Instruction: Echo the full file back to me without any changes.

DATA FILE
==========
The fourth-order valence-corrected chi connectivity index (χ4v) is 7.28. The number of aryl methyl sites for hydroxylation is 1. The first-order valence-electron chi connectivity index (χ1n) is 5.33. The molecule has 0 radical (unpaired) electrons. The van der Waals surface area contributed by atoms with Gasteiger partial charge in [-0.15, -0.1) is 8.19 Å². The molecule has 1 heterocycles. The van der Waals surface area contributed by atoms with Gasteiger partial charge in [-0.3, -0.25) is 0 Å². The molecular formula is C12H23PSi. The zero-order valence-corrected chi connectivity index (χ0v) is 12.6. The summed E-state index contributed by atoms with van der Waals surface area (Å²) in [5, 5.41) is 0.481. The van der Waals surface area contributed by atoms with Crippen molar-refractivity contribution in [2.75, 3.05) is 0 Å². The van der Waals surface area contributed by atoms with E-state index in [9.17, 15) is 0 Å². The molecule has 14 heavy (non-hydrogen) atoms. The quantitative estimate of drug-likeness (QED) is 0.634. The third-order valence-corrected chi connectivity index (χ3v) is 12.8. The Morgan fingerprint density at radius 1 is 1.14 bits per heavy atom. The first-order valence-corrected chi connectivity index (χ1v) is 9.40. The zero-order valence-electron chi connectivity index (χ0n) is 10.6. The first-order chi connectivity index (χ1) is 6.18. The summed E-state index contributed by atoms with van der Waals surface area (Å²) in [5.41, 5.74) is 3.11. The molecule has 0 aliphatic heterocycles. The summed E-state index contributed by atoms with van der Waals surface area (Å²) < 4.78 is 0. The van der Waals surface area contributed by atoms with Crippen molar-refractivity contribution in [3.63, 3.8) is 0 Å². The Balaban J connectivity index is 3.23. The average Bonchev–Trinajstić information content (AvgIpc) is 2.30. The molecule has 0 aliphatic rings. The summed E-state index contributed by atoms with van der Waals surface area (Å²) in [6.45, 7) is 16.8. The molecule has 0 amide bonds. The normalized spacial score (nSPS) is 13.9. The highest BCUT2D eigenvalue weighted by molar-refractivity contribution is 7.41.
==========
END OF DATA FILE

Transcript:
The fourth-order valence-corrected chi connectivity index (χ4v) is 7.28. The number of aryl methyl sites for hydroxylation is 1. The first-order valence-electron chi connectivity index (χ1n) is 5.33. The molecule has 0 radical (unpaired) electrons. The van der Waals surface area contributed by atoms with Gasteiger partial charge in [-0.15, -0.1) is 8.19 Å². The molecule has 1 heterocycles. The van der Waals surface area contributed by atoms with Gasteiger partial charge in [-0.3, -0.25) is 0 Å². The molecular formula is C12H23PSi. The zero-order valence-corrected chi connectivity index (χ0v) is 12.6. The summed E-state index contributed by atoms with van der Waals surface area (Å²) in [5, 5.41) is 0.481. The van der Waals surface area contributed by atoms with Crippen molar-refractivity contribution in [2.75, 3.05) is 0 Å². The van der Waals surface area contributed by atoms with E-state index in [9.17, 15) is 0 Å². The molecule has 14 heavy (non-hydrogen) atoms. The quantitative estimate of drug-likeness (QED) is 0.634. The third-order valence-corrected chi connectivity index (χ3v) is 12.8. The Morgan fingerprint density at radius 1 is 1.14 bits per heavy atom. The first-order valence-corrected chi connectivity index (χ1v) is 9.40. The zero-order valence-electron chi connectivity index (χ0n) is 10.6. The first-order chi connectivity index (χ1) is 6.18. The summed E-state index contributed by atoms with van der Waals surface area (Å²) in [5.41, 5.74) is 3.11. The molecule has 0 aliphatic heterocycles. The summed E-state index contributed by atoms with van der Waals surface area (Å²) < 4.78 is 0. The van der Waals surface area contributed by atoms with Crippen molar-refractivity contribution in [3.63, 3.8) is 0 Å². The Balaban J connectivity index is 3.23. The average Bonchev–Trinajstić information content (AvgIpc) is 2.30. The molecule has 0 aliphatic rings. The summed E-state index contributed by atoms with van der Waals surface area (Å²) in [6.45, 7) is 16.8. The molecule has 0 amide bonds. The normalized spacial score (nSPS) is 13.9. The highest BCUT2D eigenvalue weighted by molar-refractivity contribution is 7.41.